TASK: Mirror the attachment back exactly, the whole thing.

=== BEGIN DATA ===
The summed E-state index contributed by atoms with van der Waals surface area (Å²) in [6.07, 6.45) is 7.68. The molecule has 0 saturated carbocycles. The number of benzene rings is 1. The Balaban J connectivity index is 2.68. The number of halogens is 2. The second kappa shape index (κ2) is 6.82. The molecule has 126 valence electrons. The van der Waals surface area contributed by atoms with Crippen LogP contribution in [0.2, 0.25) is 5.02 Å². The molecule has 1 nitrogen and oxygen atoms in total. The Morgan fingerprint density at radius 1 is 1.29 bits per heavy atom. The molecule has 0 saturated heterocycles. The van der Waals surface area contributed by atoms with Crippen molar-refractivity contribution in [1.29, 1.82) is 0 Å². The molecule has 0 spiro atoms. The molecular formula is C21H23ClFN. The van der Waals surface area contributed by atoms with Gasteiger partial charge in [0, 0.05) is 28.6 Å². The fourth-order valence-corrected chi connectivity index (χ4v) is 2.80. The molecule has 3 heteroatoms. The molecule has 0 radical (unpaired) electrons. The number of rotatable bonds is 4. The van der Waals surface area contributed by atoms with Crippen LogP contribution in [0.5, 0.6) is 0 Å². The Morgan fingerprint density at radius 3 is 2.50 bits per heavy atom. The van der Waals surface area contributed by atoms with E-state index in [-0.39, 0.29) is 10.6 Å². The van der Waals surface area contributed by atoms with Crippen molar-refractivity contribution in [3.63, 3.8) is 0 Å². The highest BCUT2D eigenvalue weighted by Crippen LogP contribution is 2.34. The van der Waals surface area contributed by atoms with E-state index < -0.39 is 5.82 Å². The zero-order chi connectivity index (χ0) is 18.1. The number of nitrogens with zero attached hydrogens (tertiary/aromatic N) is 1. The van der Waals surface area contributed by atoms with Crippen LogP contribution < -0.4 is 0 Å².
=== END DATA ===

The summed E-state index contributed by atoms with van der Waals surface area (Å²) in [6.07, 6.45) is 7.68. The molecule has 0 saturated carbocycles. The number of benzene rings is 1. The Balaban J connectivity index is 2.68. The number of halogens is 2. The second kappa shape index (κ2) is 6.82. The molecule has 126 valence electrons. The van der Waals surface area contributed by atoms with Crippen LogP contribution in [0.2, 0.25) is 5.02 Å². The molecule has 1 nitrogen and oxygen atoms in total. The Morgan fingerprint density at radius 1 is 1.29 bits per heavy atom. The molecule has 0 saturated heterocycles. The van der Waals surface area contributed by atoms with Crippen molar-refractivity contribution in [1.29, 1.82) is 0 Å². The molecule has 0 spiro atoms. The molecular formula is C21H23ClFN. The van der Waals surface area contributed by atoms with Gasteiger partial charge in [0, 0.05) is 28.6 Å². The fourth-order valence-corrected chi connectivity index (χ4v) is 2.80. The molecule has 3 heteroatoms. The molecule has 0 radical (unpaired) electrons. The number of rotatable bonds is 4. The van der Waals surface area contributed by atoms with Crippen LogP contribution in [0.5, 0.6) is 0 Å². The Morgan fingerprint density at radius 3 is 2.50 bits per heavy atom. The van der Waals surface area contributed by atoms with E-state index in [-0.39, 0.29) is 10.6 Å². The van der Waals surface area contributed by atoms with Crippen molar-refractivity contribution in [3.63, 3.8) is 0 Å². The highest BCUT2D eigenvalue weighted by Crippen LogP contribution is 2.34. The van der Waals surface area contributed by atoms with E-state index < -0.39 is 5.82 Å². The zero-order chi connectivity index (χ0) is 18.1. The number of nitrogens with zero attached hydrogens (tertiary/aromatic N) is 1. The van der Waals surface area contributed by atoms with Crippen LogP contribution < -0.4 is 0 Å².